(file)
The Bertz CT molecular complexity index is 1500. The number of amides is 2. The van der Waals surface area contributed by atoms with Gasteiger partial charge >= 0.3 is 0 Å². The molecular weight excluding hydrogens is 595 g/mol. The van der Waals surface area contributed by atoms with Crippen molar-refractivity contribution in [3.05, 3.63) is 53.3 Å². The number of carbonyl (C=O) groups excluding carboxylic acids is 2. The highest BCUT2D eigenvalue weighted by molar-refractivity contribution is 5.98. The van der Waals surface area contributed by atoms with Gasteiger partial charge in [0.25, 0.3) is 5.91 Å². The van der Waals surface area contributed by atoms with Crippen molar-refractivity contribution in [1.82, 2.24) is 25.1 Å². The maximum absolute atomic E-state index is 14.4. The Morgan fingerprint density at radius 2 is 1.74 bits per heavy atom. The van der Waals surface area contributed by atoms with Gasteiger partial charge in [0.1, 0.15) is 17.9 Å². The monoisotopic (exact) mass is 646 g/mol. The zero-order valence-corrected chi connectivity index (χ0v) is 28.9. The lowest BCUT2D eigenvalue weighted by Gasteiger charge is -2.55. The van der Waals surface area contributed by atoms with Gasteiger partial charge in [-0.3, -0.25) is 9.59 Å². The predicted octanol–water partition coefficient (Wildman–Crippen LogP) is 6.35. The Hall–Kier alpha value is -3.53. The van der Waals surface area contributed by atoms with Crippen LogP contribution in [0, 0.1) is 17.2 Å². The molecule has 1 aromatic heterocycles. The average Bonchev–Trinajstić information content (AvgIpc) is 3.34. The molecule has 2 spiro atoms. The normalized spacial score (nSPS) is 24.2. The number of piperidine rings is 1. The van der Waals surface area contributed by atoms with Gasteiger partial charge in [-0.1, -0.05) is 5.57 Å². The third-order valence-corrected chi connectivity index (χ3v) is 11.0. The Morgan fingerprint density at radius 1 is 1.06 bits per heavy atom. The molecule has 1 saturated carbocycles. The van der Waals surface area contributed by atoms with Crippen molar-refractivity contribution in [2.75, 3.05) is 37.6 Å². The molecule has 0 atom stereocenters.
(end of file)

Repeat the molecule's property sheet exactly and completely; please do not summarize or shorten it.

The Bertz CT molecular complexity index is 1500. The number of amides is 2. The van der Waals surface area contributed by atoms with Gasteiger partial charge >= 0.3 is 0 Å². The molecular weight excluding hydrogens is 595 g/mol. The van der Waals surface area contributed by atoms with Crippen molar-refractivity contribution in [3.05, 3.63) is 53.3 Å². The number of carbonyl (C=O) groups excluding carboxylic acids is 2. The highest BCUT2D eigenvalue weighted by molar-refractivity contribution is 5.98. The van der Waals surface area contributed by atoms with Gasteiger partial charge in [0.25, 0.3) is 5.91 Å². The van der Waals surface area contributed by atoms with Crippen molar-refractivity contribution in [1.82, 2.24) is 25.1 Å². The maximum absolute atomic E-state index is 14.4. The Morgan fingerprint density at radius 2 is 1.74 bits per heavy atom. The van der Waals surface area contributed by atoms with Gasteiger partial charge in [0.1, 0.15) is 17.9 Å². The monoisotopic (exact) mass is 646 g/mol. The zero-order valence-corrected chi connectivity index (χ0v) is 28.9. The lowest BCUT2D eigenvalue weighted by Gasteiger charge is -2.55. The van der Waals surface area contributed by atoms with Gasteiger partial charge in [-0.3, -0.25) is 9.59 Å². The predicted octanol–water partition coefficient (Wildman–Crippen LogP) is 6.35. The Hall–Kier alpha value is -3.53. The van der Waals surface area contributed by atoms with Crippen LogP contribution in [0, 0.1) is 17.2 Å². The molecule has 1 aromatic heterocycles. The average Bonchev–Trinajstić information content (AvgIpc) is 3.34. The molecule has 2 spiro atoms. The normalized spacial score (nSPS) is 24.2. The number of piperidine rings is 1. The van der Waals surface area contributed by atoms with Gasteiger partial charge in [-0.1, -0.05) is 5.57 Å². The third-order valence-corrected chi connectivity index (χ3v) is 11.0. The Morgan fingerprint density at radius 1 is 1.06 bits per heavy atom. The molecule has 1 saturated carbocycles. The van der Waals surface area contributed by atoms with Crippen molar-refractivity contribution in [2.75, 3.05) is 37.6 Å². The molecule has 0 atom stereocenters.